Rubin Observatory Welcomes Arrival of Largest Camera in History After 20 Years of Development

Gamingdeputy reported on May 26 that after twenty years of development, the 3.2 billion pixel camera built specifically for astrophysical discoveries has finally arrived at its final destination – the Vera C. Rubin Observatory in Chile. The camera, called “Legacy of Space and Time (LSST)”, arrived at the observatory in mid-May 2024.

The camera traveled from the manufacturing lab at the SLAC National Accelerator Laboratory in California, where technicians installed special data loggers, monitors, and GPS to track its condition during transportation. They then placed the camera in a special shipping box, and the entire device was shipped from San Francisco Airport to Santiago, the capital of Chile, on a charter flight on May 14. Once in Chile, it took another five-hour drive over 35 kilometers of winding dirt roads to finally arrive at the Rubin Observatory's observation site on May 16. According to the project construction manager, the arrival of the camera marks a major step forward in the construction of the Rubin Observatory. “Getting the camera to the top of the mountain is like completing the last critical piece of the puzzle,” he said. “With all the components of the Rubin Observatory in place, we are moving towards conducting transformative scientific research using the LSST.”


According to Gamingdeputy, this LSST camera is the last major component to arrive for the Rubin Observatory's Simonyi Survey Telescope.The camera is about the size of a small car and is the largest camera ever built.The internal focal plane is composed of 189 CCD sensors arranged in a “raft” shape.Together, these sensors provide a 3.2 billion pixel field of view.

Once it arrives at the observatory, the camera will first undergo several months of testing in a clean room before being installed on the Simonyi Survey Telescope, where it will work alongside the newly coated 8.4-meter primary mirror and 3.4-meter secondary mirror.

The Vera Rubin Observatory is named after astronomer Vera C. Rubin, whose research focuses on the mysterious “dark matter” that permeates the entire universe. Exploring dark matter and its distribution in the universe is one of the main goals of the observatory named after her.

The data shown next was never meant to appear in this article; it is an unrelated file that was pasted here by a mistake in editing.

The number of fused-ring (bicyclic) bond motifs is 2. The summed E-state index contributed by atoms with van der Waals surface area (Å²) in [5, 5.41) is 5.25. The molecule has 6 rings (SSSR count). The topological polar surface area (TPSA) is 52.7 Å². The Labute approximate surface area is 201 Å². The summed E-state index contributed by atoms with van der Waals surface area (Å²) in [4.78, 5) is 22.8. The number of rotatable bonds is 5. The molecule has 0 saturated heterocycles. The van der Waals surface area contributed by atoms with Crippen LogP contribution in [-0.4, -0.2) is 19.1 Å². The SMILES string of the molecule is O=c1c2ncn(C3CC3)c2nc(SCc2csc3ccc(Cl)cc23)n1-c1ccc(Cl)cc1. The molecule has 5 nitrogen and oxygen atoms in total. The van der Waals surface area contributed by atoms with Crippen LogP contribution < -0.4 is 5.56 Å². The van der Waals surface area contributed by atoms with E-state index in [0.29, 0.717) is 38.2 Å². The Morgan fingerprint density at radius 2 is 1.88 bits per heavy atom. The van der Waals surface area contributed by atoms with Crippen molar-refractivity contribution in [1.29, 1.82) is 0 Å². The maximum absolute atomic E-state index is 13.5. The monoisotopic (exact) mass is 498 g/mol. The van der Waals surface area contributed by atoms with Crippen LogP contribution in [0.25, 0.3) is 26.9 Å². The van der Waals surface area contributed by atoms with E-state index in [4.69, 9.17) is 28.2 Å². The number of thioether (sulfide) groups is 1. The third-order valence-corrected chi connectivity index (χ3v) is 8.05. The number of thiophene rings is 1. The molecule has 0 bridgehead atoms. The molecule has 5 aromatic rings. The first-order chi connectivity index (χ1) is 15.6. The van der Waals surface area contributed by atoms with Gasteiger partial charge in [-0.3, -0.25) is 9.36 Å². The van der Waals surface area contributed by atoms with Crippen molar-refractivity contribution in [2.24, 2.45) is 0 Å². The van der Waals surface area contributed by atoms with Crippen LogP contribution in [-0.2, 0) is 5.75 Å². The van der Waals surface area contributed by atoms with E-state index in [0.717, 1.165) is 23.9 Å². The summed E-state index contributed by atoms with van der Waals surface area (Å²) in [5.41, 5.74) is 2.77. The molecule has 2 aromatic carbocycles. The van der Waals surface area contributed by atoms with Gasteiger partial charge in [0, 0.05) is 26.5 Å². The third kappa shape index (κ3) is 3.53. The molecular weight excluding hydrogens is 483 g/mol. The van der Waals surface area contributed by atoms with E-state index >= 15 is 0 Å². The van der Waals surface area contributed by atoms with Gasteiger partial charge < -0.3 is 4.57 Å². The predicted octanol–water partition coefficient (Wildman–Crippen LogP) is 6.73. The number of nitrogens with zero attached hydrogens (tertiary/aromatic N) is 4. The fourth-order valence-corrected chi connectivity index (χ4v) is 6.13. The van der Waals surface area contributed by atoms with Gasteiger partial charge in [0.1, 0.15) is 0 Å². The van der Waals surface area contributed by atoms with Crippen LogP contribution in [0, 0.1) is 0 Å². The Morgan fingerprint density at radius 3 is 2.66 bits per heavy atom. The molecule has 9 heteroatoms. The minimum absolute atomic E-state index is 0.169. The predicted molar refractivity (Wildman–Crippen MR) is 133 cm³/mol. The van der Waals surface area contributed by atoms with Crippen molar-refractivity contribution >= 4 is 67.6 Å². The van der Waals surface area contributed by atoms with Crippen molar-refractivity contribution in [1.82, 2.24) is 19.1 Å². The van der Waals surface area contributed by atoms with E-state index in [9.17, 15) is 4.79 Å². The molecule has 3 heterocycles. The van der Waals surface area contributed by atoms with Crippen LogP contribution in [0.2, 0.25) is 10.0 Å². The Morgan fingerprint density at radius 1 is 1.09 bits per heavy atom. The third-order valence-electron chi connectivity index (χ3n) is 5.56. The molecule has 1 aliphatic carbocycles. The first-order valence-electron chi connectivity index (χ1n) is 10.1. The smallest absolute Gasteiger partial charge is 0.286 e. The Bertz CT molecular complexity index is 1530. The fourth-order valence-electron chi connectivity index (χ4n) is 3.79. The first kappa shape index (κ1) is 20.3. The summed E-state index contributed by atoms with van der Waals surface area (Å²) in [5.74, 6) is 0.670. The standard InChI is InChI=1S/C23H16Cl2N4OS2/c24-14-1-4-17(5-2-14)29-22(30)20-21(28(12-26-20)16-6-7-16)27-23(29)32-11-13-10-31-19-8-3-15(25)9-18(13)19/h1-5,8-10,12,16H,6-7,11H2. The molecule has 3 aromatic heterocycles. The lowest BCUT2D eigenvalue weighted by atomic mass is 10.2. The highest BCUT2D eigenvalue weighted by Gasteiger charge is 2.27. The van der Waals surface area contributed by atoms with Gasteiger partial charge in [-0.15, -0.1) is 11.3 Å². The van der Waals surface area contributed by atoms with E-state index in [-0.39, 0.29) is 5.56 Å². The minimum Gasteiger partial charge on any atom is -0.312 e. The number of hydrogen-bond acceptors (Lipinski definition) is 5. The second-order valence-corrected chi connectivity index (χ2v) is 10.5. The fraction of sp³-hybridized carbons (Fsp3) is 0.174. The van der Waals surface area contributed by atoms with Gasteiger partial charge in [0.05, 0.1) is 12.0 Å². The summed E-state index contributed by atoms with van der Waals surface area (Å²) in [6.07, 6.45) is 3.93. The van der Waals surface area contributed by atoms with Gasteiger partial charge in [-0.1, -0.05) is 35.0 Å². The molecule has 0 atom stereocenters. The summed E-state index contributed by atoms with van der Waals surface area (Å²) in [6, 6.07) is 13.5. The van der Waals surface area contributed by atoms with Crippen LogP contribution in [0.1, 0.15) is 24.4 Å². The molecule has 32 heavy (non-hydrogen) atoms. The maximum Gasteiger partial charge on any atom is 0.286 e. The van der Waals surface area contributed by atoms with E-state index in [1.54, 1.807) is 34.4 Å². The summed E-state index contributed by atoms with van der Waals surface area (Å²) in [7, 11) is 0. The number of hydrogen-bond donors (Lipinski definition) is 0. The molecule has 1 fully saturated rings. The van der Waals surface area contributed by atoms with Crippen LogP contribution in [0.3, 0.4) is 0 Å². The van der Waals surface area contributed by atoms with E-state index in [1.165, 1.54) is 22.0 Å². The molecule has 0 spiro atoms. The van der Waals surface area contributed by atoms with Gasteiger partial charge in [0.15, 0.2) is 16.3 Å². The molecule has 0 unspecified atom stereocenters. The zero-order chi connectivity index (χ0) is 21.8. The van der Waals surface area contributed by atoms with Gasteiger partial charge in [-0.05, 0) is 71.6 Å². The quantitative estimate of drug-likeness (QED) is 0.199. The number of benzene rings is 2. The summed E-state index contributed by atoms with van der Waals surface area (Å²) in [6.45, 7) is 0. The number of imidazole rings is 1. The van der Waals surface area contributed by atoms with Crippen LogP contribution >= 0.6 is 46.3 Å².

The LSST camera will help scientists unravel the mysteries of dark matter distribution. First, the camera will spend ten years imaging the sky every night, performing a large-scale survey program that aims to provide a complete image of the entire visible sky every 3-4 days. Each imaging area will be equivalent to the area of ​​40 full moons, and the survey process will use the 8.4-meter telescope to move quickly between imaging locations. It is estimated that when the Rubin Observatory is fully operational, it will produce a total of 500 PB of images and data products.

Rubin Observatory will not only conduct sky surveys at unprecedented ultra-high resolution, but will also track objects that change in brightness, including supernovae, variable stars, mergers of compact objects (such as neutron stars or black holes), and other rapidly changing celestial events. In addition, it will track asteroids and other objects that pass through the solar system.

The formation and evolution of the Milky Way is another important area of ​​research for the Rubin Observatory. The telescope will be able to track stellar streams in the Milky Way and map their trajectories. This information will reveal answers to mysteries such as how the Milky Way was formed and how stars from swallowed galaxies move through the Milky Way.

Currently, the Rubin Observatory is still in the final stages of construction. The main body of the telescope has been installed, and other instruments and infrastructure are being completed. It is expected to start operation in 2025.

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